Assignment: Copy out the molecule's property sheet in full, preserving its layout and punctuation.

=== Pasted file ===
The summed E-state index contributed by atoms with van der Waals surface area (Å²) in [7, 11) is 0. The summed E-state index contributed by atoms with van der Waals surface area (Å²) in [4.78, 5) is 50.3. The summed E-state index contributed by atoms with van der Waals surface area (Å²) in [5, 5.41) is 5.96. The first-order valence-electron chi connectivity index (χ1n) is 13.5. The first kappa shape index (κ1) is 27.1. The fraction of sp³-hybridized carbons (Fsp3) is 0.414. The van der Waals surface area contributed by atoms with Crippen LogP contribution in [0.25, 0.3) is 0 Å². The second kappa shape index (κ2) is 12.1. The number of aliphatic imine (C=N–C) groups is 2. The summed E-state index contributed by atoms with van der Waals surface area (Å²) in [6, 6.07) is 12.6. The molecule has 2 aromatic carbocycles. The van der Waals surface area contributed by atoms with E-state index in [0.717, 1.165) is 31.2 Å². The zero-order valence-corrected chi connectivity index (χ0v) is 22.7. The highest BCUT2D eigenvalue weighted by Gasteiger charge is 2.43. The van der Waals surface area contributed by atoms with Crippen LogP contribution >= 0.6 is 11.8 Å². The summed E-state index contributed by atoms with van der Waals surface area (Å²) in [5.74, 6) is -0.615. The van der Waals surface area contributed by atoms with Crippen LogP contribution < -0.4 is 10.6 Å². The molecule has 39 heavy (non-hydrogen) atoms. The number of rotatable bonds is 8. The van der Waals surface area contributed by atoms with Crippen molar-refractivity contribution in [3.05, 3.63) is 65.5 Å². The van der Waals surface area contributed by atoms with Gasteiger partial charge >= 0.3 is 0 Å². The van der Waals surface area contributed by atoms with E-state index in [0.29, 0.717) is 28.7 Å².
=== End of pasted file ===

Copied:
The summed E-state index contributed by atoms with van der Waals surface area (Å²) in [7, 11) is 0. The summed E-state index contributed by atoms with van der Waals surface area (Å²) in [4.78, 5) is 50.3. The summed E-state index contributed by atoms with van der Waals surface area (Å²) in [5, 5.41) is 5.96. The first-order valence-electron chi connectivity index (χ1n) is 13.5. The first kappa shape index (κ1) is 27.1. The fraction of sp³-hybridized carbons (Fsp3) is 0.414. The van der Waals surface area contributed by atoms with Crippen LogP contribution in [0.25, 0.3) is 0 Å². The second kappa shape index (κ2) is 12.1. The number of aliphatic imine (C=N–C) groups is 2. The summed E-state index contributed by atoms with van der Waals surface area (Å²) in [6, 6.07) is 12.6. The molecule has 2 aromatic carbocycles. The van der Waals surface area contributed by atoms with E-state index in [0.717, 1.165) is 31.2 Å². The zero-order valence-corrected chi connectivity index (χ0v) is 22.7. The highest BCUT2D eigenvalue weighted by Gasteiger charge is 2.43. The van der Waals surface area contributed by atoms with Crippen LogP contribution >= 0.6 is 11.8 Å². The summed E-state index contributed by atoms with van der Waals surface area (Å²) in [5.74, 6) is -0.615. The van der Waals surface area contributed by atoms with Crippen LogP contribution < -0.4 is 10.6 Å². The molecule has 39 heavy (non-hydrogen) atoms. The number of rotatable bonds is 8. The van der Waals surface area contributed by atoms with Crippen molar-refractivity contribution in [3.05, 3.63) is 65.5 Å². The van der Waals surface area contributed by atoms with Gasteiger partial charge >= 0.3 is 0 Å². The van der Waals surface area contributed by atoms with E-state index in [0.29, 0.717) is 28.7 Å².